Predictions for 1950

[Previously in this series: Predictions for 2050, A Few More Predictions for 2050]

Happy New Year to all! Welcome to 1922, and welcome back to our column, Slime of the Times.

Last year Professor Erik Hoel of Tufts University wrote in his column about all the things that will change between now and the far-distant future year of 1950. But this is no pulp-magazine tall tale; Professor Hoel says that the best way to predict the future of tomorrow is to extend the burgeoning trends of today.

While it sounds impossibly far off, the truth is that 1950 is a mere 28 years away. Making predictions for 1950 based on what we see to-day is just like sitting in the Gay Nineties and predicting what the world would look like in 1920 — no mean task, but not impossible either.

To us this seemed like jolly good fun. So without further ado, here is our set of predictions for the distant future that is 1950.

You Can’t Keep ‘Em Down on the Farm 

By now you all know the 1919 hit song of wild acclaim, “How Ya Gonna Keep ’em Down on the Farm (After They’ve Seen Paree)?” Probably you have heard the recording by legendary vaudeville darling Nora Bayes. And maybe you know the single from last year, “In a Cozy Kitchenette Apartment” from Irving Berlin’s Music Box Revue, rhapsodizing about urban living. 

Well, Miss Nora and all the other songbirds are right. The rural problem is here and it’s here to stay — city drift is the trend of the next 30 years and beyond. Already more than half of all Americans live in cities, and that is not stopping any time soon. The agrarian America we know and love is coming to an end. 

Metropolitan apartment living will soon be normal and even, in time, respectable. The home as you know it will soon be out of date, and instead of living in a pleasant frame dwelling with a front yard and crimson rambler roses over the porch, your son or daughter will live in a huge apartment building, where among hundreds of cell-like cubicles, they will be known to their neighbors not by name, but as “50A” or “32B”.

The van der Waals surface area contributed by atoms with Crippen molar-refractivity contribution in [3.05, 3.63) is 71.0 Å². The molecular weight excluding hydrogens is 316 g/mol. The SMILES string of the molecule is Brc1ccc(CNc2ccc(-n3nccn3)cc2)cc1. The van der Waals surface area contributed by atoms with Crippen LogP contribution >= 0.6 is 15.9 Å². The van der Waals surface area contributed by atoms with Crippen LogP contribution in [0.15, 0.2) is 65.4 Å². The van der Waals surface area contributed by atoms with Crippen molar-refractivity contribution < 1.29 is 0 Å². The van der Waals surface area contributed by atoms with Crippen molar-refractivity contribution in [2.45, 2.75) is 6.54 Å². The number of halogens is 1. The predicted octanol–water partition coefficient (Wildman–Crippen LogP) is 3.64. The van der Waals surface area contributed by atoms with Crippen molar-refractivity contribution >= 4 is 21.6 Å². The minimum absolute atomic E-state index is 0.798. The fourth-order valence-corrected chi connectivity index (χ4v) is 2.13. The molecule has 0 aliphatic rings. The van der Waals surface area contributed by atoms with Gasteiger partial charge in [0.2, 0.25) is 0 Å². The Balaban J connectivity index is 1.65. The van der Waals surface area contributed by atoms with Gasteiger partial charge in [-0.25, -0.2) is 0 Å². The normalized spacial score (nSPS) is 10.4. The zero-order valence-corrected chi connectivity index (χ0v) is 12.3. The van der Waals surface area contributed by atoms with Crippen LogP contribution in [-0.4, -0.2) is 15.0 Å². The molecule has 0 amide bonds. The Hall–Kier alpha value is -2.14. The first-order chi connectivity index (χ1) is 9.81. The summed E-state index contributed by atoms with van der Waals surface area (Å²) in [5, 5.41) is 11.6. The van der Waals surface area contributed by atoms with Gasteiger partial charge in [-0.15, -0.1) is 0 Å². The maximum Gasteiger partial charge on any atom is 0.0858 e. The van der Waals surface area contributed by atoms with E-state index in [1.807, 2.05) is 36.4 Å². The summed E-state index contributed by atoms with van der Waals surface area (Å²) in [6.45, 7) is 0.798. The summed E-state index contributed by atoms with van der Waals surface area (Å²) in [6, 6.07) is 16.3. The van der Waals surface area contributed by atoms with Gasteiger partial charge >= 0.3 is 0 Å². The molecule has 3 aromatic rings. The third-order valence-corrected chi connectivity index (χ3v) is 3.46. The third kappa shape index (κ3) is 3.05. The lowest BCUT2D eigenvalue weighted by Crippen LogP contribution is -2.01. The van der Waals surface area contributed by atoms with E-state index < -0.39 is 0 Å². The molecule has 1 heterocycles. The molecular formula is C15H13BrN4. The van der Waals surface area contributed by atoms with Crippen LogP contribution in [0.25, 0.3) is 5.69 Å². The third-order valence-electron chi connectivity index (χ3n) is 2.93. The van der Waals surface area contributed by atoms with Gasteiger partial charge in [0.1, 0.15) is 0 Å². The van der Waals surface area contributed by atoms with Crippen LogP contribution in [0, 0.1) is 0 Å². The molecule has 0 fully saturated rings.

Young people in the cities will eat from “delicatessens” and “cafeterias” rather than from the kitchen. Already there are more than fifty delicatessens in Baltimore, and they are spreading in most every major city. Meanwhile the so-called cafeterias bring Chicago ideas of mechanical efficiency to the American dinner service, resembling nothing so much as a factory assembly line.

Some of you may think that delicatessens are the emblems of a declining civilization, the source of all our ills, and the destroyer of the home. But to our children and our children’s children even this scourge will become unremarkable, whatever the consequences may be to the American family.

Yes, our great-grandchildren will eat sandwiches, a natural by-product of modern machine civilization, and never know what they are missing of their heritage.

The Servant Problem

The movement to these “efficiency apartments” will be spurred by many things, but one is the gradual but ever-increasing decline in the role of the domestic servant. The servant problem comes and goes, and if you read tips on how to hire and clothe them in the magazines, you might be convinced it is simply a seasonal concern. But it gets harder to find servants every year, and it will get harder still, until the servant as we know her disappears.

The middle class will soon abandon servants almost entirely. The very well-to-do might employ a maid, but she will not attend the household day and night, and they will have no cooks and certainly no chauffeur. If they have a maid, they might even share her with other families. By 1950, only the very oldest, richest families will employ live-in servants. English butlers and Scotch maids, so common today in the households of your more fortunate relations, will be a thing almost entirely of the past.

Just imagine it. The silence of the once-great household. No more bustle on the streets every Sunday, when the maids and footmen take their weekly day off. No more fine, uniformed chauffeurs in front of estates. But where would you house them to begin with, in the tiny apartments of the far future? 

The Nation will be Powered over the Wires 

All of us can remember the time, not so long ago, when electric power was rare, even a novelty. But soon this wonder will be common-place in the homes of all. Indeed, it is already coming not only to private but to public buildings. President Benjamin Harrison was the first to benefit from electricity in the White House, all the way back in 1891. In 1906, Grand Central Terminal in New York City was electrified as well.